1. So High
    2. Verneda Lights
    3. No One
    4. Afterglow
    5. Sparks
    6. Neon Eyes
    7. Plastic Freedom
    8. Rocksteady
    9. Velvet
    10. Celeste V

    The Jay Vons

    The Word

      The Jay Vons have toured all through the United States and internationally, opening for such legends as Sharon Jones & The Dap-Kings, Charles Bradley & The Extraordinaires, Lee Fields & The Expressions; recorded all of their original tracks at Daptone Studios, Dunham Sound Studios, and Diamond Mine Studios with producers Wayne Gordon and Tommy Brenneck; and, while making a name for themselves, have been backing up Greg Cartwright as Reigning Sound.

      The gentlemen who enjoy a fine slice, a fine libation, and an even finer haircut are known as The Jay Vons. The Word showcases how this rhythmic tour-de-force blends their love for ‘60s rock and soul with a deftness born from decades of obsessive record collecting and delivered by countless hours of writing and performing.

      The lead single, “The Word,” is a veritable blueprint for The Jay Vons’ sound: spooky organ, undeniable groove, tasteful guitar, forlorn lyrics, all seasoned generously with handclaps and percussion. Just imagine if The Brothers of Soul (Bridges, Knight, Eaton) produced a session by The Young Rascals and you’re getting warm. “Night (Was Stealing from the Sun)” picks up the tempo with a fervor reminiscent of The Jam at their best — punchy drums and sweet harmonies transform this earnest tale of a misaligned affection into a dance-friendly feast for the soul. “Changing Seasons” finds the band dialing it back a bit, settling into a breezy, mid-tempo groove. The string arrangement and soft, pleading vocal give way to an explosive, anthemic chorus whose hook-heavy horn line enriches the melody, creating a perfect piece of mid-sixties pop. Other highlights include: the gorgeous ballad, “Never Take Me Back”; the full-throttle assault of “Keep On Moving”; and the flute-kissed hit “Did You See Her.” This album is an exercise in how to channel the past without ever being trite. This is no facsimile. This is The Jay Vons.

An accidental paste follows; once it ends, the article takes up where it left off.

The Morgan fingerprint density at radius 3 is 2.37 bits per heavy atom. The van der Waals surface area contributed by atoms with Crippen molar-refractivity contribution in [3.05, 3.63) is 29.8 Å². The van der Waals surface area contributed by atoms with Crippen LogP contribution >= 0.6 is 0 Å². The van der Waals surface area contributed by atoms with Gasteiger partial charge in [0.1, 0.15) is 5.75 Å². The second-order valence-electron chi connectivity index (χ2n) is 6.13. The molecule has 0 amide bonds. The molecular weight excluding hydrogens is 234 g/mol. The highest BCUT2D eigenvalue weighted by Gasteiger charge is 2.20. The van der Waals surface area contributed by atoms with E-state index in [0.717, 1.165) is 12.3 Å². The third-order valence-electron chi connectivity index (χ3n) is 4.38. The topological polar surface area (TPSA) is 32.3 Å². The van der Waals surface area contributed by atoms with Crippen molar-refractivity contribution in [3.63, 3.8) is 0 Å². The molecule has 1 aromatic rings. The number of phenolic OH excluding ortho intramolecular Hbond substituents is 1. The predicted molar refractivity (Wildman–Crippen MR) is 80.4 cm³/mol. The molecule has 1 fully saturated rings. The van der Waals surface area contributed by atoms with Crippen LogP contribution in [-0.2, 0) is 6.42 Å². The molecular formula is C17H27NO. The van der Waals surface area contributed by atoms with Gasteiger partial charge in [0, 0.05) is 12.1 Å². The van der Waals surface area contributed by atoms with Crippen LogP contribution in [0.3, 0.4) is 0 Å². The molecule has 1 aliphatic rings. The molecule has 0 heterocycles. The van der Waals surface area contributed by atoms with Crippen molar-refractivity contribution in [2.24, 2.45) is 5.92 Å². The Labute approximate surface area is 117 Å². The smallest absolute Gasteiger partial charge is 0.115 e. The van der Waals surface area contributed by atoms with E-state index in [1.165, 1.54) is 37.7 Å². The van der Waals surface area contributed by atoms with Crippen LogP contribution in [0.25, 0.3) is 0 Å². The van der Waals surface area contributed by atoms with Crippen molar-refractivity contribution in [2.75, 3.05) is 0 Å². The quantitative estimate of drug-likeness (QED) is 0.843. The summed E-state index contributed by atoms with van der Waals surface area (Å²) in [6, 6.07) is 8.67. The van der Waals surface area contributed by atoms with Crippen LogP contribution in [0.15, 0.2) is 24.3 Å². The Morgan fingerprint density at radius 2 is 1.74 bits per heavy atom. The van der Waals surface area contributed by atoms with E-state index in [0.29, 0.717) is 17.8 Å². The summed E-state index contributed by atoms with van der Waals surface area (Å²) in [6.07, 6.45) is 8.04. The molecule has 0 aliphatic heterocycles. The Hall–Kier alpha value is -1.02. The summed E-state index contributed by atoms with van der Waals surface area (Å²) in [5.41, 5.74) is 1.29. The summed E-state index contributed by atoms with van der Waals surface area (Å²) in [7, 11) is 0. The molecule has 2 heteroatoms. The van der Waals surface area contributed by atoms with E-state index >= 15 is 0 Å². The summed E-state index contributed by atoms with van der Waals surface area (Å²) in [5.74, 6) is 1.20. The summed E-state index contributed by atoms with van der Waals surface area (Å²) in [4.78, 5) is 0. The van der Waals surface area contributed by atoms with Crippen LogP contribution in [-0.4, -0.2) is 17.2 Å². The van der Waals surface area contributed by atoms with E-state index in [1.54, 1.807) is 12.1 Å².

Although their roots stretch from New Jersey, Manhattan, and Long Island, their meeting was no accident. Mikey Post and Michael Catanese have been writing and playing music together since high school. They would later befriend Benny Trokan while living in Brooklyn, where Mikey would join Robbers on High Street. While all three were playing in various groups in New York, the guys wanted to start a new band together. They knew they needed that extra something. A man of speed, a man of action, a man that denies these times: Dave Amels. They would later find him on Lorimer Street, just taking in the views.